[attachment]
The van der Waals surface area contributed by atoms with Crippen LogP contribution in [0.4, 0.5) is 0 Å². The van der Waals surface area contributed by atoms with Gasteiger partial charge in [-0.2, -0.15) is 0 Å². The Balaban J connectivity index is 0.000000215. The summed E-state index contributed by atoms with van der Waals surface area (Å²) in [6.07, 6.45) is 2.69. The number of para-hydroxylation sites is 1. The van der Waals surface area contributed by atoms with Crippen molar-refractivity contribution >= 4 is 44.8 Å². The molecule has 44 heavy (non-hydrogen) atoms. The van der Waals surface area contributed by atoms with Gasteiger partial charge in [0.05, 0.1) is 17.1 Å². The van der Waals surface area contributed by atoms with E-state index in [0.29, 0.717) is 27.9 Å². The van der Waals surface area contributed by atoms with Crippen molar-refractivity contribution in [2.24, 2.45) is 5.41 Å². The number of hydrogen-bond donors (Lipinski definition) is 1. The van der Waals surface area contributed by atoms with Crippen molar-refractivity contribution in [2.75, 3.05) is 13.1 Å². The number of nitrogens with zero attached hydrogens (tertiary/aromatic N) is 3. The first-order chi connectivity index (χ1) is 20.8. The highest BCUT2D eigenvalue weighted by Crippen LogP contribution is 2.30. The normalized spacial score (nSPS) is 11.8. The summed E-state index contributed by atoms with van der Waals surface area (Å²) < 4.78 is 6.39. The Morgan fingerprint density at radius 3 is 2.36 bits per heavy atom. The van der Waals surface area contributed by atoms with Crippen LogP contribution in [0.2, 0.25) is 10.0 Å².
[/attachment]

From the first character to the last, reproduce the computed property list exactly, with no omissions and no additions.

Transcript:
The van der Waals surface area contributed by atoms with Crippen LogP contribution in [0.4, 0.5) is 0 Å². The van der Waals surface area contributed by atoms with Gasteiger partial charge in [-0.2, -0.15) is 0 Å². The Balaban J connectivity index is 0.000000215. The summed E-state index contributed by atoms with van der Waals surface area (Å²) in [6.07, 6.45) is 2.69. The number of para-hydroxylation sites is 1. The van der Waals surface area contributed by atoms with Crippen molar-refractivity contribution >= 4 is 44.8 Å². The molecule has 44 heavy (non-hydrogen) atoms. The van der Waals surface area contributed by atoms with Gasteiger partial charge in [0.05, 0.1) is 17.1 Å². The van der Waals surface area contributed by atoms with E-state index in [0.29, 0.717) is 27.9 Å². The van der Waals surface area contributed by atoms with Crippen molar-refractivity contribution in [2.24, 2.45) is 5.41 Å². The number of hydrogen-bond donors (Lipinski definition) is 1. The van der Waals surface area contributed by atoms with Crippen molar-refractivity contribution in [2.75, 3.05) is 13.1 Å². The number of nitrogens with zero attached hydrogens (tertiary/aromatic N) is 3. The first-order chi connectivity index (χ1) is 20.8. The highest BCUT2D eigenvalue weighted by Crippen LogP contribution is 2.30. The normalized spacial score (nSPS) is 11.8. The summed E-state index contributed by atoms with van der Waals surface area (Å²) < 4.78 is 6.39. The Morgan fingerprint density at radius 3 is 2.36 bits per heavy atom. The van der Waals surface area contributed by atoms with Crippen LogP contribution in [0.2, 0.25) is 10.0 Å².